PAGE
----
"What's your fascination with police?" I ask.

"I've had a lifelong obsession with law enforcement," Perrette declares. "I love cops. I don't like criminals. I don't like people who make a decision to harm somebody else. I studied psychology and started my Master's degree in criminal science. I wanted to work for the FBI, but then I accidentally became an actress."

I realize I'm about to ask a brilliant woman the dumbest question ever, but I polish off my Jack and Coke and proceed: "Why don't you like criminals?"

"I think life is hard and life is confusing on the planet Earth," the NCIS icon says. "People that you love are going to get hit by a car, they're going to get cancer, they're going to leave, they're going to die. There are tornadoes. There are natural disasters. Life is not easy on the planet Earth, and we're all on this journey to try to survive it. All these things happen that we have no control over, so when somebody intentionally decides to walk into your house and steal your stuff, and rape your daughter, and steal your kid or break into your car, I feel like they're saying, 'I'm going to make your life even worse.' Life is hard. So, for someone to come in and intentionally make it even harder, it's unacceptable to me."

Pauley Perrette does not hold back her feelings. She can be pretty hardcore and pretty intense, but her intensity is beautifully balanced by a playful, childlike quality, not dissimilar to her character's -- gothic forensic scientist Abby Sciuto -- on NCIS. It's a nice combination, and it makes her an exceptionally great person to hang with. I wonder what makes her laugh?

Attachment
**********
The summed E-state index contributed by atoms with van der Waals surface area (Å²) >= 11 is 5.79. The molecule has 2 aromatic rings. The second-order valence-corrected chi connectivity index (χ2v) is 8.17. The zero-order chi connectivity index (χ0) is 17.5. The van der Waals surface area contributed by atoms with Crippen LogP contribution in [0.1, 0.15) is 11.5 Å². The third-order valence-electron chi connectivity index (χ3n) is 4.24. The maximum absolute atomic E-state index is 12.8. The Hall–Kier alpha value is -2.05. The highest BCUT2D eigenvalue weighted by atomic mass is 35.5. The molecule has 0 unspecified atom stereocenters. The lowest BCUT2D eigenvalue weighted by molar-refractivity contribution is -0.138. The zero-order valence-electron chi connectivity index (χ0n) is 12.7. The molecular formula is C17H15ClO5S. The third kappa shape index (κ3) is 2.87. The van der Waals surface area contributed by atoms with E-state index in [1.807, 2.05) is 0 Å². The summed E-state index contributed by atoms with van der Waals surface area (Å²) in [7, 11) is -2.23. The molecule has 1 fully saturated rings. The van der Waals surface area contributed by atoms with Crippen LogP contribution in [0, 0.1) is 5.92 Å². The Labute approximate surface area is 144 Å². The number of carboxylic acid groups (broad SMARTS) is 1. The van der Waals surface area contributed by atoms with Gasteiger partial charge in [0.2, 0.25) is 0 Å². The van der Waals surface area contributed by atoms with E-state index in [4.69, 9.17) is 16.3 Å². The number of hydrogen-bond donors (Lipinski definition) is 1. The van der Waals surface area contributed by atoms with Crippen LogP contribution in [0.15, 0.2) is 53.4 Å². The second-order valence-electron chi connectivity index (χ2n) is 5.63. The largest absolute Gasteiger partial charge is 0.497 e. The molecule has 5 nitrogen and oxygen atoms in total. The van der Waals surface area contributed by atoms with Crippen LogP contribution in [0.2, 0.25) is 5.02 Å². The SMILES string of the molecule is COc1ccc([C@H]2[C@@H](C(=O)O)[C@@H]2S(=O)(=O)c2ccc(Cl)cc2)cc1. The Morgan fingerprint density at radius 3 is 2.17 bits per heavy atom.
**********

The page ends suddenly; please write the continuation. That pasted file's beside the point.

"Everything makes me laugh," she shares. "Life makes me laugh. Laughing is my favorite thing to do, but I'm not into comedians at all. I think that in the land of comedy, people think that being a comedian gives you a license to be absolutely cruel and to make gay jokes and fat jokes and racist jokes. I don't agree with that. I think life is funny and there's a way to be absolutely funny without laughing at someone's expense. That's important to me. There are comedians who think they're allowed to be horrible to anyone in the name of humor, and I don't believe in that at all."

Pauley is a natural blonde. I ask why she's not currently blonde? An inappropriate question, blurted out at an inappropriate time. Pauley rolls with it.

"I dyed my hair before I was on NCIS," she explains. "I grew up blonde. I was always blonde. My hair has been every color of the rainbow. I've had a white mohawk. It's been pink. It's been green. I had a black crew cut. I had a green crew cut. After I moved to LA, and before NCIS, I just started dying it black. It made me extremely happy and it obviously worked out really well when I went in to audition for Abby. I already had black hair. I did this to me. They didn't do it to me."

The hour is getting late. I tell Pauley the story of my little dog being attacked, how he was almost killed.

Pauley has a similar tale. One of her little dogs was once attacked by a Pit Bull. Pauley - with the surprising, superhuman power of "mother hands" - pried the beast's steel-trap jaws open and released her dog, sticking her fingers into the bite holes to minimize blood loss. Pauley's little dog survived. Because Pauley's a badass, that's why.

"They change your life and put everything in perspective," I declare of dogs everywhere, pointing my index finger in the air for emphasis. A sweeping statement promoting dog ownership to a massive audience that isn't there. Pauley nods.

Dogs are superior to people in many ways. They enjoy what's around them without yearning for more, and manage whatever hand they're dealt without self-pity or ego issues. They're humble, intelligent in wonderfully unique ways, and have an exemplary strength of character and a genuine and affectionate goodness not always found in people. They teach you what's important in life and they're a pleasure to be around. With my one eye shut, I realize I'm also describing Pauley Perrette.